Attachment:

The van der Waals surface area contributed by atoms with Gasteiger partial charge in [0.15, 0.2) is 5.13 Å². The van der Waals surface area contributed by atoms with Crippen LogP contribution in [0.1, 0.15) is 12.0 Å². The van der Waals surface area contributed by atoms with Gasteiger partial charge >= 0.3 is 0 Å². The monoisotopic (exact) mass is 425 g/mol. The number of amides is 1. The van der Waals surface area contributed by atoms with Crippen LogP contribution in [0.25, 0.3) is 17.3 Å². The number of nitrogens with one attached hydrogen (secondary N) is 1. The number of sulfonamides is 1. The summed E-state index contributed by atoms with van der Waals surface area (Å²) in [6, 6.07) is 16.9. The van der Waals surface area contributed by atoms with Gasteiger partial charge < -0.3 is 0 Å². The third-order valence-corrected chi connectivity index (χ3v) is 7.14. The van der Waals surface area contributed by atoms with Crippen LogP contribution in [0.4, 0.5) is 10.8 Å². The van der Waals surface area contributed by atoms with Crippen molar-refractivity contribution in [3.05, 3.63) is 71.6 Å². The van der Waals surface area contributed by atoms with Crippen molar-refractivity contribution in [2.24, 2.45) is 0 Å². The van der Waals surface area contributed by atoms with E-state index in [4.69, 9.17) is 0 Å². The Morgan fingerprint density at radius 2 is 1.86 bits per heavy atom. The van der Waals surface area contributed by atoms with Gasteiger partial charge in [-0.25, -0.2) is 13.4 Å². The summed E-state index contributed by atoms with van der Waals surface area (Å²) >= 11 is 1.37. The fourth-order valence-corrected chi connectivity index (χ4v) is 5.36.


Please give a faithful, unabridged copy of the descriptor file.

The van der Waals surface area contributed by atoms with Gasteiger partial charge in [0.15, 0.2) is 5.13 Å². The van der Waals surface area contributed by atoms with Crippen LogP contribution in [0.1, 0.15) is 12.0 Å². The van der Waals surface area contributed by atoms with Gasteiger partial charge >= 0.3 is 0 Å². The monoisotopic (exact) mass is 425 g/mol. The number of amides is 1. The van der Waals surface area contributed by atoms with Crippen LogP contribution in [0.25, 0.3) is 17.3 Å². The number of nitrogens with one attached hydrogen (secondary N) is 1. The number of sulfonamides is 1. The summed E-state index contributed by atoms with van der Waals surface area (Å²) in [6, 6.07) is 16.9. The van der Waals surface area contributed by atoms with Gasteiger partial charge < -0.3 is 0 Å². The third-order valence-corrected chi connectivity index (χ3v) is 7.14. The van der Waals surface area contributed by atoms with Crippen LogP contribution in [0.4, 0.5) is 10.8 Å². The van der Waals surface area contributed by atoms with Crippen molar-refractivity contribution in [3.05, 3.63) is 71.6 Å². The van der Waals surface area contributed by atoms with Crippen molar-refractivity contribution in [2.24, 2.45) is 0 Å². The van der Waals surface area contributed by atoms with E-state index in [4.69, 9.17) is 0 Å². The Morgan fingerprint density at radius 2 is 1.86 bits per heavy atom. The van der Waals surface area contributed by atoms with Gasteiger partial charge in [-0.25, -0.2) is 13.4 Å². The summed E-state index contributed by atoms with van der Waals surface area (Å²) >= 11 is 1.37. The fourth-order valence-corrected chi connectivity index (χ4v) is 5.36.